Chrystia Freeland is an excellent reporter who has been chronicling the rise of the global oligarchy and whose articles I have linked to several times in my posts on the workings of the oligarchy. (See here, here, here, and here.)
In a recent op-ed titled The Self-Destruction of the 1 Percent, she points out that such concentration of power by plutocrats have occurred in the past and inevitably lead to the destruction of the very system that benefited that class, pointing to 14th century Venice as an example.
The story of Venice’s rise and fall is told by the scholars Daron Acemoglu and James A. Robinson, in their book “Why Nations Fail: The Origins of Power, Prosperity, and Poverty,” as an illustration of their thesis that what separates successful states from failed ones is whether their governing institutions are inclusive or extractive. Extractive states are controlled by ruling elites whose objective is to extract as much wealth as they can from the rest of society. Inclusive states give everyone access to economic opportunity; often, greater inclusiveness creates more prosperity, which creates an incentive for ever greater inclusiveness.
The history of the United States can be read as one such virtuous circle. But as the story of Venice shows, virtuous circles can be broken. Elites that have prospered from inclusive systems can be tempted to pull up the ladder they climbed to the top. Eventually, their societies become extractive and their economies languish.
That was the future predicted by Karl Marx, who wrote that capitalism contained the seeds of its own destruction. And it is the danger America faces today, as the 1 percent pulls away from everyone else and pursues an economic, political and social agenda that will increase that gap even further — ultimately destroying the open system that made America rich and allowed its 1 percent to thrive in the first place.
She then proceeds to look at recent trends in America that show parallels to the failed systems of the past and concludes:
It is no accident that in America today the gap between the very rich and everyone else is wider than at any time since the Gilded Age. Now, as then, the titans are seeking an even greater political voice to match their economic power. Now, as then, the inevitable danger is that they will confuse their own self-interest with the common good. The irony of the political rise of the plutocrats is that, like Venice’s oligarchs, they threaten the system that created them.
Can there be any doubt that what we currently have in the US is an extractive class? As Annie Lowrey writes in the New York Times, in the first year of the recovery since the recession, the top 1% took a whopping 93% of the income gains. The 1% now earns about one sixth of all income. And they still think it is not enough and demand even more.
Even traditional economists are increasingly worried and coming round to the view that inequality is not an incidental side effect of growth but something that negatively affects it and needs to be addressed head-on.
“Growth becomes more fragile” in countries with high levels of inequality like the United States, said Jonathan D. Ostry of the International Monetary Fund, whose research suggests that the widening disparity since the 1980s might shorten the nation’s economic expansions by as much as a third.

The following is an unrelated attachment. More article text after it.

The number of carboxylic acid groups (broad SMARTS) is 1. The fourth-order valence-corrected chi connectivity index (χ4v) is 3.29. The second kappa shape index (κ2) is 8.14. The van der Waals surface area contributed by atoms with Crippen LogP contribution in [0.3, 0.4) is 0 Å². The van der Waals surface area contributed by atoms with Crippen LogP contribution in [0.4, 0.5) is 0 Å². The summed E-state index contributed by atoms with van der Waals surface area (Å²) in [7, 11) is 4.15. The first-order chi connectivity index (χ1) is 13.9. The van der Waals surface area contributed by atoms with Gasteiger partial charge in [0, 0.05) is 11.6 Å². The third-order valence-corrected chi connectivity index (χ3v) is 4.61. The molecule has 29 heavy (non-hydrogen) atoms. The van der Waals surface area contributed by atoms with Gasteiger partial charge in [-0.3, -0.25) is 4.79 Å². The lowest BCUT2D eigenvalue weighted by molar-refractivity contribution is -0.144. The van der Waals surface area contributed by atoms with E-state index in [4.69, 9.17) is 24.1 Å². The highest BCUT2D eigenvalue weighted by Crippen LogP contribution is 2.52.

Reducing inequality and bolstering growth, in the long run, might be “two sides of the same coin,” research published last year by the I.M.F. concluded.
The concentration of income in the hands of the rich might not just mean a more unequal society, economists believe. It might mean less stable economic expansions and sluggish growth.
That is the conclusion drawn by two economists at the [IMF], Mr. Ostry and Andrew G. Berg. They found that in rich countries and poor, inequality strongly correlated with shorter spells of economic expansion and thus less growth over time.
The Republicans represent the vanguard of the plutocratic movement and the Democrats provide the political cover for them by being its ‘kinder, gentler’ face. Both parties are going to continue to collude to put the economic squeeze on anyone outside their limited circle because they really do think that anyone of us who is not directly contributing to the growth of their wealth are parasites who deserve to be crushed. Mitt Romney was accurately channeling those vies with his 47% remarks.
This does not mean that there is no difference between the two parties because there are some important ones. But we must be realistic that what we can hope to achieve from Democrats are advances in certain worthwhile social goals, such as improvements in the rights of women and gays and racial/ethnic minorities, as long as those advances do not seriously threaten the economic interests of the extractive class, at least in the short term. We can hope that as these formerly marginalized groups achieve at least some semblance of equality, it becomes harder to divide us along social lines and we can unite to overturn the stranglehold that the oligarchy has on political power.
Freeland has a new book on this topic called Plutocrats: The Rise of the New Global Super-Rich and the Fall of Everyone Else and she was interviewed about it on The Colbert Report.
(This clip appeared on October 11, 2012. To get suggestions on how to view clips of The Daily Show and The Colbert Report outside the US, please see this earlier post.)